While Nandini Ramani fluently, nostalgically recalled her days under Kandappa Pillai (who alone taught nritta with Bala coming in only at the later abhinaya stage), she and Swamimalai Suresh whose ‘Gurukulavasam’ was under Swamimalai Rajaratnam Pillai, shared their respective experiences in mastering the intricacies of a teermanam, the sollus and their arrangements and jati conventions - in the Tanjavur and Vazhuvoor schools. While Nandini recollected the rigors of having to do a complicated teermanam with ‘eduppu’ or starting point at fractional points of the tala concluding on the dot of ‘sama’ in the seated ardhamandala position. (“Try and do it,” she threw a challenge), Swamimalai Suresh spoke of the nattuvangam and wielding the cymbals - a whole discipline in itself which posed intricacies in its articulated and unarticulated fractions. “Gurus never told us anything. Bala while making fun of me ‘where are those eyes looking’ would never tell me where they had to look.” All traditional gurus like Kittappa Pillai and Chokkalingam Pillai would just give the basics and ask the student to fill in the details through her own creative imagination. Music and Dance went together was the refrain. Even while adapting a Bharatiyar song or even a folk song and setting it for Bharatanatyam interpretation, how Rajaratnam Pillai set the music and tala at a more deliberate pace, with accented points in sahityam and tala suitable for natya visualization, was fleetingly demonstrated.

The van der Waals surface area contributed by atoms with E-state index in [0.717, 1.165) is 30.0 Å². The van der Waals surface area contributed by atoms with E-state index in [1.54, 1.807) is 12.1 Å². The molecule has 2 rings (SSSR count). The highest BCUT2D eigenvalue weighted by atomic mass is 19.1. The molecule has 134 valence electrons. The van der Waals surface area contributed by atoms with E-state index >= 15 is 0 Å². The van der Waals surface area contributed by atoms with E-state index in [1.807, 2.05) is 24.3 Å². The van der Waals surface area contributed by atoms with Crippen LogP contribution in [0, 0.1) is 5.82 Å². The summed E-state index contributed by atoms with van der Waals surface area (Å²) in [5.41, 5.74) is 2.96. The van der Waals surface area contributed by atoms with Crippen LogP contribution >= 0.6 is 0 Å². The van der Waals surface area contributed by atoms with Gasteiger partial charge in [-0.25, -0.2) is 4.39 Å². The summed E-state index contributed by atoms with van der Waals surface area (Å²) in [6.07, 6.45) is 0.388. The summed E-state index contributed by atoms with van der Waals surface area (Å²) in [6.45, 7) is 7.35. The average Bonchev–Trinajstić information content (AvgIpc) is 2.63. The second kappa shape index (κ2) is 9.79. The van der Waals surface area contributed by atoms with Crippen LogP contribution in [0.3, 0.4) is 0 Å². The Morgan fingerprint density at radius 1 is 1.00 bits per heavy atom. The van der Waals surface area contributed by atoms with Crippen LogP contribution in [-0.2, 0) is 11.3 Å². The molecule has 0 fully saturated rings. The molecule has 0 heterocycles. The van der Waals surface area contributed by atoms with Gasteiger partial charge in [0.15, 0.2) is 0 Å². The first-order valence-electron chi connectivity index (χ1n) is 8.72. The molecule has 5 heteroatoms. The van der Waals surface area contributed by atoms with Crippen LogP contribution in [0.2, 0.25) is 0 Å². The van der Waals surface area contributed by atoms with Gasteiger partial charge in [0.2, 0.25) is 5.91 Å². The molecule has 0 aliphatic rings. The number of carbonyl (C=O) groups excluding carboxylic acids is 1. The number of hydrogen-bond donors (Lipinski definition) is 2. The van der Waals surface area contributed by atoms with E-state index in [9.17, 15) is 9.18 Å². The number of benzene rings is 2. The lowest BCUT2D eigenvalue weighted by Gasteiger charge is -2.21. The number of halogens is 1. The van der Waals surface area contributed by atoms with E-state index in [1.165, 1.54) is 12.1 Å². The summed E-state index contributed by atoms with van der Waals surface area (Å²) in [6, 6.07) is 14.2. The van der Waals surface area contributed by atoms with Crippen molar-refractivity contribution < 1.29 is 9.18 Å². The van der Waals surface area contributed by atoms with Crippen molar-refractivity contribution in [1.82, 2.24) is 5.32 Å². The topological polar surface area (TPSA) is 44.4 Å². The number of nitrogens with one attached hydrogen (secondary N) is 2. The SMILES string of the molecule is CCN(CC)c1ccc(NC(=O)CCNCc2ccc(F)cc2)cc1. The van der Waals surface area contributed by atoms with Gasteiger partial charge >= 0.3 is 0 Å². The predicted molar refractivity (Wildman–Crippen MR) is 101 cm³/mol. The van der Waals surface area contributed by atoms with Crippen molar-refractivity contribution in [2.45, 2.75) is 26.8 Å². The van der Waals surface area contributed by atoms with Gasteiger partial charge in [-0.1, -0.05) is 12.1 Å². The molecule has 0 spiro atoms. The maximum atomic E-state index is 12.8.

As usual, nostalgia was expressed for ‘those great days’ when dance and music moved totally in step. The point remains that having moved away from those days, in these times to get, for whatever remains of ‘Banis’ (paramparas), singers who specialize in the special style of singing for that school, is a pipe dream. With such widespread aspirants for Bharatanatyam from all over, many of whom, at times, with only a nodding acquaintance with Carnatic music, Bharatanatyam and its music live in a wide level of relationships. With no change in sight, let us stop tilting at windmills some would say. And as Meenakshi Srinivasan cautioned during a panel discussion, the argument of everything new being sub standard (or old being wonderful) would be wrong.